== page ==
WA DFES identifies ‘partial’ barriers to emergency responders’ recovery
WA’s Department of Fire and Emergency Services’ (DFES) says it is “not uncommon to see individuals entirely exhaust their workers’ compensation entitlements without having achieved a full or sustainable recovery”.
DFES made the comment in its submissionto an August 30 Senate committee’s mental health of first responders inquiry hearing in Fremantle. The Senate Education and Employment References Ctee is inquiring into the “high rates” of mental health conditions first responders, emergency service workers and volunteers experience. The WA dept noted the w/comp system provided monetary resources for medical treatment. “In severe mental health cases this is an important support mechanism,” the dept said. It enabled “the impacted individual to access often expensive and approved treatments”, it said. But it was not “uncommon to see individuals entirely exhaust their w/comp entitlements without having achieved a full or sustainable recovery”. DFES said the w/comp “system is a critical support for emergency service personnel experiencing a mental health condition through the co-ordination of treatments, management of complex cases, assistance in return-to-work (RTW) [and] the allocation of alternative duties or redeployment”. But the w/comp system “plays little to no role in preventing occurrence. Adversely, the w/comp system may also be a partial barrier to help … due to fear of identification, ridicule or impacts to employment or volunteer status”.
Mental health issues often nearing crisis point before help is sought: DFES
DFES (above) was established on November 1, 2012, under the WA Fire and Emergency Services Act 1998. It has 22,085 operational volunteers and 1,138 operational career personnel who perform first responder roles. DFES comprises the Career Fire and Rescue Service, Fleet and Equipment Technicians, Public Service and Government Officers, State Emergency Services, Volunteer Fire and Emergency Services, Volunteer Fire and Rescue Services and Volunteer Marine Rescue Services. DFES’s submission said “anecdotal evidence suggests a large proportion of mental health issues are often nearing a crisis point before help is sought or formal reporting occurs”. “This is likely due to the increasing severity and/or frequency of symptoms and the possible requirement for professional intervention,” it said.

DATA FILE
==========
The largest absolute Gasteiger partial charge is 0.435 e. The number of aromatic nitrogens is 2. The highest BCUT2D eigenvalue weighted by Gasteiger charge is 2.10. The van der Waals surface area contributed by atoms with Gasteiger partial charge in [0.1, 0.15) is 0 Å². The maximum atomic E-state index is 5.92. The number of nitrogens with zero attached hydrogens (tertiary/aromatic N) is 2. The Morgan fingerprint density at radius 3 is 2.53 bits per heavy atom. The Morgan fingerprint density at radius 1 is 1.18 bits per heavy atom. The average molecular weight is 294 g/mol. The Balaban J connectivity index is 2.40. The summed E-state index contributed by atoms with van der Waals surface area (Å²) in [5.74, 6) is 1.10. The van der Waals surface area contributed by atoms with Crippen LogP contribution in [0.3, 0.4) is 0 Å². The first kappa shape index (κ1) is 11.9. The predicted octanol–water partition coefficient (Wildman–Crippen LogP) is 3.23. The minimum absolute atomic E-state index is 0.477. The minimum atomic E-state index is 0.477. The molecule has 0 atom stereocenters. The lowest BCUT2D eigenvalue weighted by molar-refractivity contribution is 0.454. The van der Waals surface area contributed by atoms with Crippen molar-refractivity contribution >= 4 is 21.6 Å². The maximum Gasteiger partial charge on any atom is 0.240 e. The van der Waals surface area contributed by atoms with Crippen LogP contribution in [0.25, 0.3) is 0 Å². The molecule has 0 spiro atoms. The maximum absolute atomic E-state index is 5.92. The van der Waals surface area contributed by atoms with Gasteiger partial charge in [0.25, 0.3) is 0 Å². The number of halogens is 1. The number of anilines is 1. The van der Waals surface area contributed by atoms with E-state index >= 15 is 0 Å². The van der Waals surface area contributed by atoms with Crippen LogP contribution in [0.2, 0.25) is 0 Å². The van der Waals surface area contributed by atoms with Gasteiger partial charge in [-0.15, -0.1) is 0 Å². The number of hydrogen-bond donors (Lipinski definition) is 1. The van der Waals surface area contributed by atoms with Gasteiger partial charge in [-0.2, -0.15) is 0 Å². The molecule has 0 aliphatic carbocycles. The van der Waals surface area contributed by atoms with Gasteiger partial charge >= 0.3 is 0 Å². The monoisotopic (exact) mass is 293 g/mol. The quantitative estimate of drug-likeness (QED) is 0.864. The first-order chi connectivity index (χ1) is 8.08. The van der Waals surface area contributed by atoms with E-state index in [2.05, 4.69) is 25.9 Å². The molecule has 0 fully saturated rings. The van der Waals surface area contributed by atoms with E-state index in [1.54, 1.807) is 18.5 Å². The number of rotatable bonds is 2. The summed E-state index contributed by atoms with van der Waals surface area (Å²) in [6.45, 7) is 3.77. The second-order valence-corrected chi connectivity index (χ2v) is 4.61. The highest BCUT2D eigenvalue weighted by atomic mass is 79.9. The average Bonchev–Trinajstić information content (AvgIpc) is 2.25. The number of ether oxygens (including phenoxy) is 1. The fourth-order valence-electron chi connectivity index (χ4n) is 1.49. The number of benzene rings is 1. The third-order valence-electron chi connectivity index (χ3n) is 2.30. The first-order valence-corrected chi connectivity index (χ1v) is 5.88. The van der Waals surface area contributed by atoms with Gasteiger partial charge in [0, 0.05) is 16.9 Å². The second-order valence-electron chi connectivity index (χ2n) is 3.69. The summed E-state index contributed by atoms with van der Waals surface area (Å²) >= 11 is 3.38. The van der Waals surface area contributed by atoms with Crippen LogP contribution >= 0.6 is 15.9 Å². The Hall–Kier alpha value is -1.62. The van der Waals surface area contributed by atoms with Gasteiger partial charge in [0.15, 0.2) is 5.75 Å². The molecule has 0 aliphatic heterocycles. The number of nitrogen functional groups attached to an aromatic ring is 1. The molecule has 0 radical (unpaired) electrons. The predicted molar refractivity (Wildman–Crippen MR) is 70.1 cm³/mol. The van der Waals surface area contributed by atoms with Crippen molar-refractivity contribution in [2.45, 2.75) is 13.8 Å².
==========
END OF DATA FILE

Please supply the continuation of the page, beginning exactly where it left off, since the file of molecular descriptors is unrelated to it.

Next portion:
Such presentations were “typically captured and recorded” through the w/comp system in severe cases, private GPs or mental health professionals, DFES’s employee assistance program (EAP) or confiding in a trusted colleague, mentor, family member or close friend.
“Physical injuries are a large part of the presentations to w/comp however underlying mental health conditions may subsequently be identified creating additional barriers for returning to work.” It said “one of the complexities” of dealing with mental health conditions was the confidential nature of reporting, which resulted in reduced sharing and transfer of information.“Exceptional circumstances do exist where confidential boundaries can be broken but for this to occur there needs to be an imminent risk of harm to an individual or another person,” DFES said. That “breakdown in information transfer between informed individuals may impede a collaborative and holistic approach with negative consequences for treatment and recovery prospects”. DFES said there had been a “marked increase” in the number and nature of specialised mental health support and treatment services available.
“Unfortunately, the current demand on mental health services and treatments can often result in significant time delays between making and attending appointments. This issue is generally heightened in regional locations.” Personnel experiencing mental health conditions faced challenges when they could not make a full recovery, the dept said. “Often these medical restrictions will likely be re-aggravated through the course of their emergency services duties and therefore alternative working or volunteer arrangements need to be adjusted accordingly or medical retirement investigated.”
WA emergency services minister Francis Logan signed the DFES submission. The Senate ctee inquiry’s public hearings are continuing, with the next slated for Sydney on September 25.